Tools Against Corruption and Human Trafficking

Human trafficking, also known as trafficking in persons (TIP), is a multibillion-dollar criminal industry surpassed only by drug trafficking and arms sales. The 2017 data by the International Labor Organization (ILO) revealed that there are more than 40 million victims of human trafficking worldwide. Under federal and international law, TIP is considered a crime, but there have been many challenges in enforcing this. Ambassador Luis C.deBaca (retired), a Robina Fellow of Modern Slavery at Yale’s Gilder Lehrman Center for the Study of Slavery, Resistance, and Abolition, shared with VantagePoints his thoughts about public policy mechanisms and the different tools to fight human trafficking and corruption.

How did you start as an advocate for combatting trafficking in persons?

Having grown up on a ranch, I was looking at rural communities both in the United States (U.S.) and around the world on how to empower vulnerable people. When I got out of law school, I was able to work at the Civil Rights Division of the Justice Department. The ability to work on behalf of those whose constitutional rights were being violated gave me a chance to use the power of the federal government to help communities that are vulnerable to being enslaved, or to being subjected to police violence or other intimidation because of their race or ethnicity.

On a global level, combatting human trafficking (HT) became relevant to many with the globalization of the 1990s and the collapse of the Soviet empire, which created a lot of people with vulnerabilities traveling for work and being abused (whether for sex or labor) in the places to which they were going. The frame that I was coming in with from the Civil Rights Division was based on the enslavement of the person rather than on them having traveled in international commerce.  This approach allowed us to keep the focus on the people’s rights and the violation of their rights, as opposed to simply regulating migration or administering travel policies for the sake of border security.

Since you started working on this issue up to the present, can you give us a picture on where are we now in terms of combatting it?

We’re seeing more victims identified and more traffickers caught, but that does not necessarily mean that there’s more trafficking going on.  Rather, it likely means there are more enforcement and a better understanding of reaching these issues. Part of it comes from having modern tools.  That puts everyone in a different place compared to 20 or 10 years ago.  Now, almost every country now is a signatory to the “Palermo” protocol adopted by the United Nations (UN) to supplement the 2000 Convention against Transnational Organized Crime.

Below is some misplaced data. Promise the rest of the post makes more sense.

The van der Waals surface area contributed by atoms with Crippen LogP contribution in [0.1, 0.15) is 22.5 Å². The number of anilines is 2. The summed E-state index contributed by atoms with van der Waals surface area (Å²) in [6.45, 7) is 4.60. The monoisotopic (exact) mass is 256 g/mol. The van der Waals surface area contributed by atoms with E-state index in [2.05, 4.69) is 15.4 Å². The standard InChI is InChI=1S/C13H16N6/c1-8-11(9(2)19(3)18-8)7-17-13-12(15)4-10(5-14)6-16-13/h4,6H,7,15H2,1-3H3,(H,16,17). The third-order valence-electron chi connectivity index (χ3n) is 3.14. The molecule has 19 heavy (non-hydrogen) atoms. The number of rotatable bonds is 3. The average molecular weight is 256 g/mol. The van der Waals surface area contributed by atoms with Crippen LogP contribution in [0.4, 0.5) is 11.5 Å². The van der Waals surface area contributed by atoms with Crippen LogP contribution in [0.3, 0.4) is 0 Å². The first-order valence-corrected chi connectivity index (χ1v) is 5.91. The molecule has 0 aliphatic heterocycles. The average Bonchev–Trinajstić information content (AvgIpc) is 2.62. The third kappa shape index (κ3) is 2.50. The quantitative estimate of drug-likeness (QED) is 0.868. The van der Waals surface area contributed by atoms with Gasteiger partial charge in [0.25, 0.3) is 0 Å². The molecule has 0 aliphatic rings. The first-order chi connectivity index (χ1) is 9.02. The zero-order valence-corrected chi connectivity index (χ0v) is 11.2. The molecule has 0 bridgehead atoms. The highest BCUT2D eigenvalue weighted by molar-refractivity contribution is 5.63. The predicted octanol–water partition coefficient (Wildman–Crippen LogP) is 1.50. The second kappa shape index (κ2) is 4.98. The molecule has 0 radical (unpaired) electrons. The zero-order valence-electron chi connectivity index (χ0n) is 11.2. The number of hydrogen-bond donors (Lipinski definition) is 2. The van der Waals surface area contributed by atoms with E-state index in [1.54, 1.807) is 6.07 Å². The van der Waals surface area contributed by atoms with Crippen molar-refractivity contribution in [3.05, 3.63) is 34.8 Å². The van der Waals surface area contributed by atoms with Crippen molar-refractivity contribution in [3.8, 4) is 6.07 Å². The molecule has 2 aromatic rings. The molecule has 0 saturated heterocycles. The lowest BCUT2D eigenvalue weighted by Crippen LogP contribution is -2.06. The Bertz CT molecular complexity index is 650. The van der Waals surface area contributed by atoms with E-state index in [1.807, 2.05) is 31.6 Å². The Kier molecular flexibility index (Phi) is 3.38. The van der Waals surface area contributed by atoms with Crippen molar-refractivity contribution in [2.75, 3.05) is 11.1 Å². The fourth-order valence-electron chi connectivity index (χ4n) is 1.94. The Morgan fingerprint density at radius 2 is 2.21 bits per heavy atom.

The Palermo Protocol is still exciting eighteen years later because it was the first time that we’ve been able to get an international treaty that actually put the protection of the victims and prevention of this particular type of human rights offense at the same level as the prosecution of crimes. With three key frameworks – prevention, protection, and prosecution – underpinning Palermo-compliant legislation that countries have then adopted, the Protocol has become a global standard. I think that’s where the big change has come. The numbers will flow and are flowing from that. However, we cannot say that there are any real good, big impact numbers that we can count on, especially if you’re looking at the figures published through the Global Slavery Index estimations.

In the 2018 Global Slavery Index, they are looking at more than 40 million people enslaved and then another 15 million people in forced marriage.  If we are going to look at the impact we have to compare that to 50,000 to 60,000 victims being identified and 10,000 to 15,000 prosecutions reported by governments. We still have a long way to go before we’re able to catch up to the number of people who are being hurt around the world.

What are some of the major policies and/or programs that you see are very important in the fight against human trafficking?

There are a few best practices, and each one has its own successes and limitations based on the circumstance and capacity of the country. For instance, Brazil’s Department of Labor has a big program that looks at slave labor across the sectors. They have been successful in getting people out of forced labor – from charcoal and kilns in the Amazon to garment factories with fairly reputable brands like Zara in the cities. They are willing to put companies on a “dirty list” of bad actors, so the people will know that these companies have not made a commitment to pay their laborers as they should.